Like a Pilot before a flight, it’s critical a Project Manager have a check list before any data infrastructure project begins
Over my 10 years as a Project Manager, one of the most important documents to have ready before we do the kick-off meeting with the customer is the check list. The list that I’m referring to is the pre-installation check list. In the technology world, whether I’m deploying a storage upgrade, networking upgrade or data migration project, there is a check list of items that must be in place before the installation crew travels to the site.
I have a friend who is a pilot for a large commercial airline and he tells me that before every flight he runs through a check list with the co-pilot. The check list is a spectrum from very basic checks to very important items crucial to the flight’s integrity. Same list for the same type of plane every time. One check list exists and must be reviewed for landing as well.
Similarly for project management, lessons learned and experiences earned provides us with the information to generate our own check lists for specific projects. It is our job to make sure that we review the check list with the stakeholders to assure integrity (on time, on budget and on scope) of the project. This basic exercise has saved me many times from having engineers travel internationally and not having the site ready (power, space, cabling etc.)—something, obviously, I want to avoid!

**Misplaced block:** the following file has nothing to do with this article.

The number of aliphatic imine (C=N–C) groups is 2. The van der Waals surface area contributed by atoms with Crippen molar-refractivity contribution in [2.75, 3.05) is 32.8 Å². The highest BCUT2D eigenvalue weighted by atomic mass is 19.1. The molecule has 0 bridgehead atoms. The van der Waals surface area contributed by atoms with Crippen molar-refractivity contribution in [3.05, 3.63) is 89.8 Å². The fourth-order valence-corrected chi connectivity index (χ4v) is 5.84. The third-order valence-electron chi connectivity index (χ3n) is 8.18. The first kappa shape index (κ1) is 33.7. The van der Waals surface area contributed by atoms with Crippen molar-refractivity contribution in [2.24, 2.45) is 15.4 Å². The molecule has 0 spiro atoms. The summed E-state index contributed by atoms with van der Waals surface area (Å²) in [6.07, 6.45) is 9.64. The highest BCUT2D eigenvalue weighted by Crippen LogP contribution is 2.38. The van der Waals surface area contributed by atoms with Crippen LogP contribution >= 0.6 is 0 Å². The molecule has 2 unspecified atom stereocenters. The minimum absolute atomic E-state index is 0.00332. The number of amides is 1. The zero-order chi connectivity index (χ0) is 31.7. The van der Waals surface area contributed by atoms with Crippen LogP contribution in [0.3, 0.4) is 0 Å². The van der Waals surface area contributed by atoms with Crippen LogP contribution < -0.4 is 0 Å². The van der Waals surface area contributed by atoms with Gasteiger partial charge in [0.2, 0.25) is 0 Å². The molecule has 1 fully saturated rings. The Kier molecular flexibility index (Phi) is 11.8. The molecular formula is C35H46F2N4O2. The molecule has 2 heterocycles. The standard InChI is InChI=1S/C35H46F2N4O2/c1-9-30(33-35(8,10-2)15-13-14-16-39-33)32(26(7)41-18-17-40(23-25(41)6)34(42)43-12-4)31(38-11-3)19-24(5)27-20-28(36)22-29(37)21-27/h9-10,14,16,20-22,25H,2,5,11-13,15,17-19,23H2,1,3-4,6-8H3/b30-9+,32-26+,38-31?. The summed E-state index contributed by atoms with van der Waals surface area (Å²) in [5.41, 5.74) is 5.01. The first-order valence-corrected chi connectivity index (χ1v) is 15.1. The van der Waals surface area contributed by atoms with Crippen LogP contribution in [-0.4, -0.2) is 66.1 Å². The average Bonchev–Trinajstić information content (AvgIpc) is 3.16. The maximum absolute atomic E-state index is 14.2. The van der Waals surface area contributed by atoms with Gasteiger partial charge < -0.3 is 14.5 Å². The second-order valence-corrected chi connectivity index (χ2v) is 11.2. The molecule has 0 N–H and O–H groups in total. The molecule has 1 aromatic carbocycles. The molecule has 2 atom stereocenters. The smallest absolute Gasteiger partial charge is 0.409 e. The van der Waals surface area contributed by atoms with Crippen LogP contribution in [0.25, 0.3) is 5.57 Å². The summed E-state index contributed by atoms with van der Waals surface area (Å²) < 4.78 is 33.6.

Another similarity to airline pilots is the constant communication the pilots maintain with the control tower. This is to check that the flight is on course per the determined destination. Similarly, we as PMs must have constant communication (status meetings, minutes, personal calls etc.) with the stakeholders to make sure we’re on course (scope and time).
<blockquote>It has been my experience that when basic project management steps are overlooked or not consider, the consequences down the road are very painful.</blockquote>
It is well known what the consequences are of a plane off course, the worst of which being a crash. Our project’s consequences are not nearly as drastic, thankfully, but we could end up with unsatisfied customers, projects delivered late, over budget and with poor quality.
It has been my experience that when basic project management steps are overlooked or not consider, the consequences down the road are very painful. Thus, check lists, along with constant communication, are necessary elements to increase the chances of delivering our projects on time, on budget and per scope.
Photo credit: atomicshark via Flickr